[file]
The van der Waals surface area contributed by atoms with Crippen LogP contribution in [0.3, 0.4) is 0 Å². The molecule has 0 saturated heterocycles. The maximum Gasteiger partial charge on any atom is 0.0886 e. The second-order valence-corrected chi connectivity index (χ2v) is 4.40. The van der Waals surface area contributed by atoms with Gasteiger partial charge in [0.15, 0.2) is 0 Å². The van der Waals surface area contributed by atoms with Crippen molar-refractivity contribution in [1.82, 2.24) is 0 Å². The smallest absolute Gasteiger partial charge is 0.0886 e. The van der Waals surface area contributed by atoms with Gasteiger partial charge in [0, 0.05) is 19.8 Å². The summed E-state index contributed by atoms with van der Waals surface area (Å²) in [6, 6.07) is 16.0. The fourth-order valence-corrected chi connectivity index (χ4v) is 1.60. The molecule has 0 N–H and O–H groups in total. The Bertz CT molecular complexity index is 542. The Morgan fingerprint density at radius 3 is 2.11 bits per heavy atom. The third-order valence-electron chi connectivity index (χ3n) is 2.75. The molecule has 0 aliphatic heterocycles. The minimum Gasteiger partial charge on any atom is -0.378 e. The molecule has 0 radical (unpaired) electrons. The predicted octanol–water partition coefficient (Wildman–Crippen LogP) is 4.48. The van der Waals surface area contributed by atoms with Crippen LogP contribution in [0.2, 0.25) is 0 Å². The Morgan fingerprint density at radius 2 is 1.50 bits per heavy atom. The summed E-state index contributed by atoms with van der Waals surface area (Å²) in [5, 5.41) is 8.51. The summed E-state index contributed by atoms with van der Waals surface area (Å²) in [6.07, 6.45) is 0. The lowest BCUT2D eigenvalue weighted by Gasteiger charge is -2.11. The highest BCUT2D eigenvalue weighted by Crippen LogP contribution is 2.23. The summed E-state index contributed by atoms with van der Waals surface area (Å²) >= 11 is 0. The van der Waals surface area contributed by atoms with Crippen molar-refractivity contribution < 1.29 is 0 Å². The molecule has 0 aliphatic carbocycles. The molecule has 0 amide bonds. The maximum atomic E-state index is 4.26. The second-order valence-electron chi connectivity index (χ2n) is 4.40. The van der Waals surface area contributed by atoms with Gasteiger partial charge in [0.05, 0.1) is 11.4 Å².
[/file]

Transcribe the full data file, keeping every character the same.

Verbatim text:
The van der Waals surface area contributed by atoms with Crippen LogP contribution in [0.3, 0.4) is 0 Å². The molecule has 0 saturated heterocycles. The maximum Gasteiger partial charge on any atom is 0.0886 e. The second-order valence-corrected chi connectivity index (χ2v) is 4.40. The van der Waals surface area contributed by atoms with Gasteiger partial charge in [0.15, 0.2) is 0 Å². The van der Waals surface area contributed by atoms with Crippen molar-refractivity contribution in [1.82, 2.24) is 0 Å². The smallest absolute Gasteiger partial charge is 0.0886 e. The van der Waals surface area contributed by atoms with Gasteiger partial charge in [0, 0.05) is 19.8 Å². The summed E-state index contributed by atoms with van der Waals surface area (Å²) in [6, 6.07) is 16.0. The fourth-order valence-corrected chi connectivity index (χ4v) is 1.60. The molecule has 0 N–H and O–H groups in total. The Bertz CT molecular complexity index is 542. The Morgan fingerprint density at radius 3 is 2.11 bits per heavy atom. The third-order valence-electron chi connectivity index (χ3n) is 2.75. The molecule has 0 aliphatic heterocycles. The minimum Gasteiger partial charge on any atom is -0.378 e. The molecule has 0 radical (unpaired) electrons. The predicted octanol–water partition coefficient (Wildman–Crippen LogP) is 4.48. The van der Waals surface area contributed by atoms with Crippen LogP contribution in [0.2, 0.25) is 0 Å². The Morgan fingerprint density at radius 2 is 1.50 bits per heavy atom. The summed E-state index contributed by atoms with van der Waals surface area (Å²) in [5, 5.41) is 8.51. The summed E-state index contributed by atoms with van der Waals surface area (Å²) in [6.07, 6.45) is 0. The lowest BCUT2D eigenvalue weighted by Gasteiger charge is -2.11. The highest BCUT2D eigenvalue weighted by Crippen LogP contribution is 2.23. The summed E-state index contributed by atoms with van der Waals surface area (Å²) >= 11 is 0. The van der Waals surface area contributed by atoms with Crippen molar-refractivity contribution < 1.29 is 0 Å². The molecule has 0 aliphatic carbocycles. The molecule has 0 amide bonds. The maximum atomic E-state index is 4.26. The second-order valence-electron chi connectivity index (χ2n) is 4.40. The van der Waals surface area contributed by atoms with Gasteiger partial charge in [0.05, 0.1) is 11.4 Å².